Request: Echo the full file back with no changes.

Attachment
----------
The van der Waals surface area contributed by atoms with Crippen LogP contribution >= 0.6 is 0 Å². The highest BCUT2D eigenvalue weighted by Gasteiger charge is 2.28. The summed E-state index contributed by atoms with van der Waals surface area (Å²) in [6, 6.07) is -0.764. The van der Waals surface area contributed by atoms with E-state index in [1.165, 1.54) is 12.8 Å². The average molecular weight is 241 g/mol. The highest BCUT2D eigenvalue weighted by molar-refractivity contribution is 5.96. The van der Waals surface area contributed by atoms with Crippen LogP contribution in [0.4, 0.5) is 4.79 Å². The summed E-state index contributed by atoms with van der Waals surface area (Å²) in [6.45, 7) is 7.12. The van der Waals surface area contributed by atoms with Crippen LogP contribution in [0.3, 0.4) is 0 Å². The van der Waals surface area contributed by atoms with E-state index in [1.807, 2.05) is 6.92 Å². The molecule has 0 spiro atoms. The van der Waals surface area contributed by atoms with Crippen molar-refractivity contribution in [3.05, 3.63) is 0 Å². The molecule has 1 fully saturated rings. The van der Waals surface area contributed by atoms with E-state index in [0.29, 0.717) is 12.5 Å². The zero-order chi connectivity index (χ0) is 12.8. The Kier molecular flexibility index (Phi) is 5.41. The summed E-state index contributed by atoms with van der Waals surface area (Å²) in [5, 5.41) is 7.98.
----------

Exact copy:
The van der Waals surface area contributed by atoms with Crippen LogP contribution >= 0.6 is 0 Å². The highest BCUT2D eigenvalue weighted by Gasteiger charge is 2.28. The summed E-state index contributed by atoms with van der Waals surface area (Å²) in [6, 6.07) is -0.764. The van der Waals surface area contributed by atoms with E-state index in [1.165, 1.54) is 12.8 Å². The average molecular weight is 241 g/mol. The highest BCUT2D eigenvalue weighted by molar-refractivity contribution is 5.96. The van der Waals surface area contributed by atoms with Crippen LogP contribution in [0.4, 0.5) is 4.79 Å². The summed E-state index contributed by atoms with van der Waals surface area (Å²) in [6.45, 7) is 7.12. The van der Waals surface area contributed by atoms with Crippen LogP contribution in [0.3, 0.4) is 0 Å². The van der Waals surface area contributed by atoms with E-state index in [1.807, 2.05) is 6.92 Å². The molecule has 0 spiro atoms. The van der Waals surface area contributed by atoms with Crippen molar-refractivity contribution in [3.05, 3.63) is 0 Å². The molecule has 1 fully saturated rings. The van der Waals surface area contributed by atoms with E-state index in [0.29, 0.717) is 12.5 Å². The zero-order chi connectivity index (χ0) is 12.8. The Kier molecular flexibility index (Phi) is 5.41. The summed E-state index contributed by atoms with van der Waals surface area (Å²) in [5, 5.41) is 7.98.